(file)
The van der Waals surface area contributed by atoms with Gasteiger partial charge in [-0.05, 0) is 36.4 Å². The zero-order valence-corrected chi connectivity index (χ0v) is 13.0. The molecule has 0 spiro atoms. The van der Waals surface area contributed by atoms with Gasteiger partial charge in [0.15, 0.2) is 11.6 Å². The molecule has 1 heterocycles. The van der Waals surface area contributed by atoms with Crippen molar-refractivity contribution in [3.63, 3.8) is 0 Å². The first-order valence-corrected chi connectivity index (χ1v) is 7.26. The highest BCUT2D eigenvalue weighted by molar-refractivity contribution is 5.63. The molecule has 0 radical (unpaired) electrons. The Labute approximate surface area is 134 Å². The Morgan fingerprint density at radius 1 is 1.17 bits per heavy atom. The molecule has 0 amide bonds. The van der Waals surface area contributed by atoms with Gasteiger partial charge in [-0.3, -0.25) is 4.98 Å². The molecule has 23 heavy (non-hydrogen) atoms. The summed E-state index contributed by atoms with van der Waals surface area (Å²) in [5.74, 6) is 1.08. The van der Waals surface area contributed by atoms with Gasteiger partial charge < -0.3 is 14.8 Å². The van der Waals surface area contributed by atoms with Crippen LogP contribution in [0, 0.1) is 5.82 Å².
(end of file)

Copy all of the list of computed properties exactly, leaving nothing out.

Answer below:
The van der Waals surface area contributed by atoms with Gasteiger partial charge in [-0.05, 0) is 36.4 Å². The zero-order valence-corrected chi connectivity index (χ0v) is 13.0. The molecule has 0 spiro atoms. The van der Waals surface area contributed by atoms with Gasteiger partial charge in [0.15, 0.2) is 11.6 Å². The molecule has 1 heterocycles. The van der Waals surface area contributed by atoms with Crippen molar-refractivity contribution in [3.63, 3.8) is 0 Å². The first-order valence-corrected chi connectivity index (χ1v) is 7.26. The highest BCUT2D eigenvalue weighted by molar-refractivity contribution is 5.63. The molecule has 0 radical (unpaired) electrons. The Labute approximate surface area is 134 Å². The Morgan fingerprint density at radius 1 is 1.17 bits per heavy atom. The molecule has 0 amide bonds. The van der Waals surface area contributed by atoms with Gasteiger partial charge in [-0.3, -0.25) is 4.98 Å². The molecule has 23 heavy (non-hydrogen) atoms. The summed E-state index contributed by atoms with van der Waals surface area (Å²) in [5.74, 6) is 1.08. The van der Waals surface area contributed by atoms with Gasteiger partial charge < -0.3 is 14.8 Å². The van der Waals surface area contributed by atoms with Crippen LogP contribution in [0, 0.1) is 5.82 Å².